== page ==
Local authorities in Germany find creative solutions to implement the ‘Education and Participation Act’

The ‘Education and Participation Act’ offers discretionary support for vulnerable children and young people on top of regular welfare benefits. Those could be asylum seekers, young job seekers, or children of families in receipt of social benefits. The law seeks to ensure children and young people’s participation in society through support in their educational activities.

The support delivered by this law may include subsidies for the participation in clubs, associations, music lessons, learning equipment or extra coaching. Mostly, the support comes in the form of benefits in-kind or services through vouchers or direct payments to services providers. This format is supposed to ensure that the support reaches the child concerned. The law as implemented in 2011 is frequently subjected to criticism due to its rather complex case management and the burden this puts on the uptake of support among users. Local authorities are expected to find cost-efficient and practical ways to both increase the uptake of support offered by the law while limiting red tape.

The local implementation of the ‘Education and Participation Act’ in Cologne – Opportunities and Challenges

The local implementation of the ‘Education and Participation Act’ in Cologne requires much administrative effort on the part of local authority. At the same, eligible children and young people do not take up the support due to lack of information and awareness as well as due to demanding application procedures. In that content, the City of Cologne pursues creative and practical solutions in cooperation with local services providers and schools to facilliatate the service access, reduce the required paperwork, and to eventually increase the number of children and young people benefitting from this support.

The project ‘Lernkaskade’ as an example of the local implementation of the law

The so-called learning cascade, the Lernkaskade, is a project that tackles educational needs, where they arise: in schools. The project Lernkaskade of the charity Chancenwerk establishes peer-to-peer coaching between students in schools. Older high school students receive extra lessons from university. In return, they must give lessons themselves to students of lower classes in a subject of their choice. Special learning coaches deliver guidance on teaching methods. The involved students receive a certificate at the end of the year. Usually, the Lernkaskade takes place 2 days per week in all cooperating schools. The extra lessons come free of charge for the involved students and may be taken up through a simple declaration of intent by the parents.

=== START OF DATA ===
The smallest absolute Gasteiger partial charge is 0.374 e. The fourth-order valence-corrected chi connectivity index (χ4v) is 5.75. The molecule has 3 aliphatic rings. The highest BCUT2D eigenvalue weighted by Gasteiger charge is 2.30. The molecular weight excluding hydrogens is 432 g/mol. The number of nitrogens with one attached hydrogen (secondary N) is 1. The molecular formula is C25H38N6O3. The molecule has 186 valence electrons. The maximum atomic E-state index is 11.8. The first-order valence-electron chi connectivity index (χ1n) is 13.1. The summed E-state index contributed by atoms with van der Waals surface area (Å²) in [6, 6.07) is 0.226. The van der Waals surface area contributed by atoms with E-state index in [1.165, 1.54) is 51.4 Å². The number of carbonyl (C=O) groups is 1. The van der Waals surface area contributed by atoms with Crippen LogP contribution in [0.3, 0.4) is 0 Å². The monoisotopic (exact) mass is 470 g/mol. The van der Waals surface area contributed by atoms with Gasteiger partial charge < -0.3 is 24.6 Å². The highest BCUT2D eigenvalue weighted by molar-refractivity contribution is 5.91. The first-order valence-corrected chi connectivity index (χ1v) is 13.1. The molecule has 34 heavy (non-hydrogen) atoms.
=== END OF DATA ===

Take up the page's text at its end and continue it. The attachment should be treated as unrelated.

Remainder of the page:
In 2015, the charity supported 2,500 high schools students in 42 schools of 21 cities through a team of 28 persons and 250 university students. The project is under the patronage of the Federal Minister for Family, Older People, and Women, Manuela Schwesig. The project has received numerous awards and enjoys an excellent reputation.

Outcomes of the Lernkaskade

Not only do the extra lessons improve individual students’ performance, the peer-to-peer method aside from the regular curriculum also turns the school environment into settings for informal learning. Through giving lessons, older students, notably those with a migration background, obtain experience as role models for young students, whilst the younger students gradually gain more self-confidence and develop social skills such as team spirit and a sense of pro-activeness.


The Directorate for Social Services and Older People of the City of Cologne is delighted to present the challenges and opportunities around the local implementation of the ‘Education and Participation Act’ to an international audience at ESN’s 24th European Social Services Conference in The Hague from 20-22 June 2016. The European Social Network (ESN) is pleased to involve a representative of the Chancenwerk, Dudu Vural, as co-facilitator of a joint workshop with the City of Cologne to showcase the Lernkaskade.

Author: Anja Ramos, Head of Department for Education and Participation, Directorate for Social Services and Older People, City of Cologne